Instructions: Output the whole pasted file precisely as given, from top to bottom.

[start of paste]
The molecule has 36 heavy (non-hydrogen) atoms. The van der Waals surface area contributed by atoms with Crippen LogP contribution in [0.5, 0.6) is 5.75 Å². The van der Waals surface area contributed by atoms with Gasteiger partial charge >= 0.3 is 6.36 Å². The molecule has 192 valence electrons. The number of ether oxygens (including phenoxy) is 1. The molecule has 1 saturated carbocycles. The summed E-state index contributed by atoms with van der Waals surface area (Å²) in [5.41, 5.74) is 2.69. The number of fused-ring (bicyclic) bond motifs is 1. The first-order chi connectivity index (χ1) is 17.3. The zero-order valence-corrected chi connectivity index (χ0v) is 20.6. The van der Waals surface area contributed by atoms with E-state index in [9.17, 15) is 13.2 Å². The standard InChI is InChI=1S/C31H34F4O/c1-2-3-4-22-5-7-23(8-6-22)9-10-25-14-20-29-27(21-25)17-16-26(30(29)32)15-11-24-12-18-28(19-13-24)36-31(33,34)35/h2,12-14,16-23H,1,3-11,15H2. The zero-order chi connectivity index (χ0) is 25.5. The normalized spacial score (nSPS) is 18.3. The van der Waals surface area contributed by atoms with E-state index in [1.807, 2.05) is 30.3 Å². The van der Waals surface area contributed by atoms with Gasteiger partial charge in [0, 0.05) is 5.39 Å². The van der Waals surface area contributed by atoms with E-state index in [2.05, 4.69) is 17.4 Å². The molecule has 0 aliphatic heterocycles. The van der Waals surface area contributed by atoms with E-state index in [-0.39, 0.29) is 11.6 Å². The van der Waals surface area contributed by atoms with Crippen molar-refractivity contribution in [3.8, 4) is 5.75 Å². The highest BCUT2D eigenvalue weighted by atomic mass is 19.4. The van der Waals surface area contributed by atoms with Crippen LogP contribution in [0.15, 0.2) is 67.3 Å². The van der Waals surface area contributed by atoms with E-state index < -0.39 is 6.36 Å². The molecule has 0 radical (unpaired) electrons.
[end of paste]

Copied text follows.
The molecule has 36 heavy (non-hydrogen) atoms. The van der Waals surface area contributed by atoms with Crippen LogP contribution in [0.5, 0.6) is 5.75 Å². The van der Waals surface area contributed by atoms with Gasteiger partial charge >= 0.3 is 6.36 Å². The molecule has 192 valence electrons. The number of ether oxygens (including phenoxy) is 1. The molecule has 1 saturated carbocycles. The summed E-state index contributed by atoms with van der Waals surface area (Å²) in [5.41, 5.74) is 2.69. The number of fused-ring (bicyclic) bond motifs is 1. The first-order chi connectivity index (χ1) is 17.3. The zero-order valence-corrected chi connectivity index (χ0v) is 20.6. The van der Waals surface area contributed by atoms with E-state index in [9.17, 15) is 13.2 Å². The standard InChI is InChI=1S/C31H34F4O/c1-2-3-4-22-5-7-23(8-6-22)9-10-25-14-20-29-27(21-25)17-16-26(30(29)32)15-11-24-12-18-28(19-13-24)36-31(33,34)35/h2,12-14,16-23H,1,3-11,15H2. The zero-order chi connectivity index (χ0) is 25.5. The normalized spacial score (nSPS) is 18.3. The van der Waals surface area contributed by atoms with E-state index in [1.807, 2.05) is 30.3 Å². The van der Waals surface area contributed by atoms with Gasteiger partial charge in [0, 0.05) is 5.39 Å². The van der Waals surface area contributed by atoms with E-state index in [2.05, 4.69) is 17.4 Å². The molecule has 0 aliphatic heterocycles. The van der Waals surface area contributed by atoms with E-state index in [-0.39, 0.29) is 11.6 Å². The van der Waals surface area contributed by atoms with Crippen molar-refractivity contribution in [3.8, 4) is 5.75 Å². The highest BCUT2D eigenvalue weighted by atomic mass is 19.4. The van der Waals surface area contributed by atoms with Crippen LogP contribution in [0.15, 0.2) is 67.3 Å². The van der Waals surface area contributed by atoms with E-state index < -0.39 is 6.36 Å². The molecule has 0 radical (unpaired) electrons.